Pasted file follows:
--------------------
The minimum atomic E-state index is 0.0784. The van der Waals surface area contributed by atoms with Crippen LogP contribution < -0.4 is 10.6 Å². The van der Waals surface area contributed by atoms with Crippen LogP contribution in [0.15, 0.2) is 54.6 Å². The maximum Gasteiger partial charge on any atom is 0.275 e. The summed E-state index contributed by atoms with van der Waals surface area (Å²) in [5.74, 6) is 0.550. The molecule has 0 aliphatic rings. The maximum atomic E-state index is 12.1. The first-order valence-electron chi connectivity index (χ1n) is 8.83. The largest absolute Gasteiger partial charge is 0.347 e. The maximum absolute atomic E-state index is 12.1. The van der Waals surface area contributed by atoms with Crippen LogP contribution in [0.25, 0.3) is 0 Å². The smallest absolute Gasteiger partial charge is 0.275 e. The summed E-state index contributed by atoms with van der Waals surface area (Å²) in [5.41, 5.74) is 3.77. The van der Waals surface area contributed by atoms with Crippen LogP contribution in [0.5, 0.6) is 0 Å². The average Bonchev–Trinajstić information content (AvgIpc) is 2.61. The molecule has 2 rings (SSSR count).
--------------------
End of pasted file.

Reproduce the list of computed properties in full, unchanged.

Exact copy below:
The minimum atomic E-state index is 0.0784. The van der Waals surface area contributed by atoms with Crippen LogP contribution < -0.4 is 10.6 Å². The van der Waals surface area contributed by atoms with Crippen LogP contribution in [0.15, 0.2) is 54.6 Å². The maximum Gasteiger partial charge on any atom is 0.275 e. The summed E-state index contributed by atoms with van der Waals surface area (Å²) in [5.74, 6) is 0.550. The molecule has 0 aliphatic rings. The maximum atomic E-state index is 12.1. The first-order valence-electron chi connectivity index (χ1n) is 8.83. The largest absolute Gasteiger partial charge is 0.347 e. The maximum absolute atomic E-state index is 12.1. The van der Waals surface area contributed by atoms with Crippen LogP contribution in [0.25, 0.3) is 0 Å². The smallest absolute Gasteiger partial charge is 0.275 e. The summed E-state index contributed by atoms with van der Waals surface area (Å²) in [5.41, 5.74) is 3.77. The van der Waals surface area contributed by atoms with Crippen LogP contribution in [0.5, 0.6) is 0 Å². The average Bonchev–Trinajstić information content (AvgIpc) is 2.61. The molecule has 2 rings (SSSR count).